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Tackling Climate Change Through Art

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Mira Lehr. Photo: Matthew Peddie, WMFE

Miami artist Mira Lehr has been creating art for sixty years. Her mixed media pieces draw inspiration from the natural world, with a focus on the challenges facing the environment, like climate change and sea level rise. 

Lehr’s exhibition High Water Mark opens at the Mennello Museum of American Art in Orlando this weekend. 

90.7’s Matthew Peddie visited the museum as the artwork was being installed and spoke to the 85 year old Lehr about her half century making art, working with visionary architect Buckminster Fuller, and the power of art to effect change. 

“Nature’s always been my subject,  but now it’s a subject with a twist because I’m nervous about what’s happening in our world,” said Lehr.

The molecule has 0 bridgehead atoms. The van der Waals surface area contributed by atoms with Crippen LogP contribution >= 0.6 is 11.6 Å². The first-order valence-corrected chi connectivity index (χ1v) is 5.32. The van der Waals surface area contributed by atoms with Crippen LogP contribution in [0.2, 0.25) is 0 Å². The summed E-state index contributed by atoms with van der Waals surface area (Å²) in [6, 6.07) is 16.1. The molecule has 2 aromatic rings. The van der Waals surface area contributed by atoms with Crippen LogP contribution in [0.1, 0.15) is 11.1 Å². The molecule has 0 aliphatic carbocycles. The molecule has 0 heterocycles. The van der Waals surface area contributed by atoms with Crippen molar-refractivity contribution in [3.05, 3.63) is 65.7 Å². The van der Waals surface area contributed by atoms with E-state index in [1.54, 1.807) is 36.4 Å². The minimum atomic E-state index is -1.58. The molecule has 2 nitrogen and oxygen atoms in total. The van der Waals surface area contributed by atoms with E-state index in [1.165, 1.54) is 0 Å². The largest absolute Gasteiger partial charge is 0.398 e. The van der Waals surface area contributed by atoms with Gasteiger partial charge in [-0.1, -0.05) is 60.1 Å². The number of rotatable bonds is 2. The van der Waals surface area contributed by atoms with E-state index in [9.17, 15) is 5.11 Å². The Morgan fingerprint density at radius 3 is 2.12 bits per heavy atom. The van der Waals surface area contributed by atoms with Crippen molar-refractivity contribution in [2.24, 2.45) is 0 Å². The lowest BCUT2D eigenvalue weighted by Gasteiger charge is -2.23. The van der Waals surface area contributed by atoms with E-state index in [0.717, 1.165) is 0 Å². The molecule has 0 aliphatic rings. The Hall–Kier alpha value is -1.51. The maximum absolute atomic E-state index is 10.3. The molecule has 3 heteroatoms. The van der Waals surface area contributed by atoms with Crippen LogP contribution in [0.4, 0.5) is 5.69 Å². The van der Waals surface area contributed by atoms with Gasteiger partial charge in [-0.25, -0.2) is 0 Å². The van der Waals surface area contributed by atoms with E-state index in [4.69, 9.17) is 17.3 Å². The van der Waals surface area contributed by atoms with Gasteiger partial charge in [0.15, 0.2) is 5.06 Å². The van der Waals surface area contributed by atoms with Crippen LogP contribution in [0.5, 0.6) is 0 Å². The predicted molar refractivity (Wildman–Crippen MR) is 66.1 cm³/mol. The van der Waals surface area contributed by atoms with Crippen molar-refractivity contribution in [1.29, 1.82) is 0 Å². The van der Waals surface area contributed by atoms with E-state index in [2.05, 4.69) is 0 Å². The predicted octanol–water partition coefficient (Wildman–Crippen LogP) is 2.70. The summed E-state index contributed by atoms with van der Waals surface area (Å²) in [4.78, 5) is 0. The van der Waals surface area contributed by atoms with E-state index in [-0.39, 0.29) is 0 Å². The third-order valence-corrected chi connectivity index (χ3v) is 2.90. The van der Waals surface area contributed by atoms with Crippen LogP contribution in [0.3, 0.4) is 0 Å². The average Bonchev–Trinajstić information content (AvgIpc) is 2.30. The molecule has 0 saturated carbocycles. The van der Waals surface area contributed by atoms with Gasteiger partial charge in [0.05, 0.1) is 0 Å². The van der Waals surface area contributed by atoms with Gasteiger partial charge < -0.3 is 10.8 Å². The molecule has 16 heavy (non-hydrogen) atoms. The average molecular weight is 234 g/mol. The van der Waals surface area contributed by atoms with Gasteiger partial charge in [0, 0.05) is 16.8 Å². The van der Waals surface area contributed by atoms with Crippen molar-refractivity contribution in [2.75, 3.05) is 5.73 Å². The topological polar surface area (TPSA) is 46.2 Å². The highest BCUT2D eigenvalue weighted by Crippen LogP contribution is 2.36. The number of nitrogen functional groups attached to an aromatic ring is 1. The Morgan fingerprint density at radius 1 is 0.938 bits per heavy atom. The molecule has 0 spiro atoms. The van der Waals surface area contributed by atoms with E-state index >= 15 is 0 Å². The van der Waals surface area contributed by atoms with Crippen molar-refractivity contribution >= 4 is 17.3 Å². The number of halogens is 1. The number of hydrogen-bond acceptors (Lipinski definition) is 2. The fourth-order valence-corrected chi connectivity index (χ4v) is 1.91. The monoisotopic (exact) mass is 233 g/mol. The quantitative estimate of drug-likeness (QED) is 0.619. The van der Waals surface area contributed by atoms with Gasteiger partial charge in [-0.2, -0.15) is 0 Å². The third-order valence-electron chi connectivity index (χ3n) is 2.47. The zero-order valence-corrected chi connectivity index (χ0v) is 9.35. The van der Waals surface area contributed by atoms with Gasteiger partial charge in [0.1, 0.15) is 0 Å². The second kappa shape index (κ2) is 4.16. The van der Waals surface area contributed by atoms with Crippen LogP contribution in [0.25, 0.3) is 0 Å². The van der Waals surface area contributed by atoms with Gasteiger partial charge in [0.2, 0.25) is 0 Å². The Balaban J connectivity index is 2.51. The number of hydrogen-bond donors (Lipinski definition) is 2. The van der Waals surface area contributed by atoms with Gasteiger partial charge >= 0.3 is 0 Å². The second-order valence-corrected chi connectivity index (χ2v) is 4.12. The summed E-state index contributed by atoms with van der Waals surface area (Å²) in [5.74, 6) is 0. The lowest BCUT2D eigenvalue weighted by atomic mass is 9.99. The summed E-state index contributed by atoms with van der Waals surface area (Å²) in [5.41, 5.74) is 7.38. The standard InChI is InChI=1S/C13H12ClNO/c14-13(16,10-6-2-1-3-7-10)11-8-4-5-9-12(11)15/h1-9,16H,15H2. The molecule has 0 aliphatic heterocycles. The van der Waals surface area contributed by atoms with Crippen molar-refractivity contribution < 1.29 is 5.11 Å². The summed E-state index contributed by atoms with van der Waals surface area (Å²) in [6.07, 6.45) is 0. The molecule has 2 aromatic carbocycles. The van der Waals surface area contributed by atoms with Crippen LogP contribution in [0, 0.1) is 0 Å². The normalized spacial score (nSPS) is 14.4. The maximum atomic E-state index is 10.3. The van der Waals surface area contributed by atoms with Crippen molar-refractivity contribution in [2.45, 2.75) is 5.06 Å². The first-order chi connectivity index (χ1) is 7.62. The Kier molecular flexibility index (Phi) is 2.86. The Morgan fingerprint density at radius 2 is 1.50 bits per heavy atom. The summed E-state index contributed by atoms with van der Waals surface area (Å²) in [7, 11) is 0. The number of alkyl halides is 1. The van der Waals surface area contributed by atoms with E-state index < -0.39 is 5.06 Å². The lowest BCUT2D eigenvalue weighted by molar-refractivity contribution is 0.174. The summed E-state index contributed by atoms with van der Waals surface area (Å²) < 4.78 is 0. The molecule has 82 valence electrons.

“The earth is challenged, and so a lot of this work has to do with showing the beauty of what we have, that we’re so lucky to have on our planet, and then hoping that they will respond and will want to care for it, and be very aware of making it viable so all our challenges will not destroy us.”

Lehr’s approach to art and the environment was influenced by the work she did with architect and inventor Buckminster Fuller on the World Game in the late ’60s.

“It’s the opposite of a war game. A war game, one side wins and the other side loses. In the World Game, every side wins, so that was our aim then and it’s still our aim now,” said Lehr.

“I think [Fuller] is coming back into the limelight now because we’re so troubled by what’s happening in the world, and he was addressing this so many years ago, it’s quite amazing. It’s doing more with less, which was his motto: take something and make the most of it, don’t take something a whole lot and make it less. If you do more with less, you have a more efficient planet.”

Part of the installation at the Mennello is a series of ‘mangroves’ made from marine rope and steel.

Lehr says she’s drawn to mangroves because of their vital role in Florida’s ecosystem: as nurseries for marine life, protection against storms and erosion.

“They’re also very beautiful, with how their limbs are also twisted, how a limb grows off another limb,” she added.

“They’re magical trees.”

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About Matthew Peddie

Matt Peddie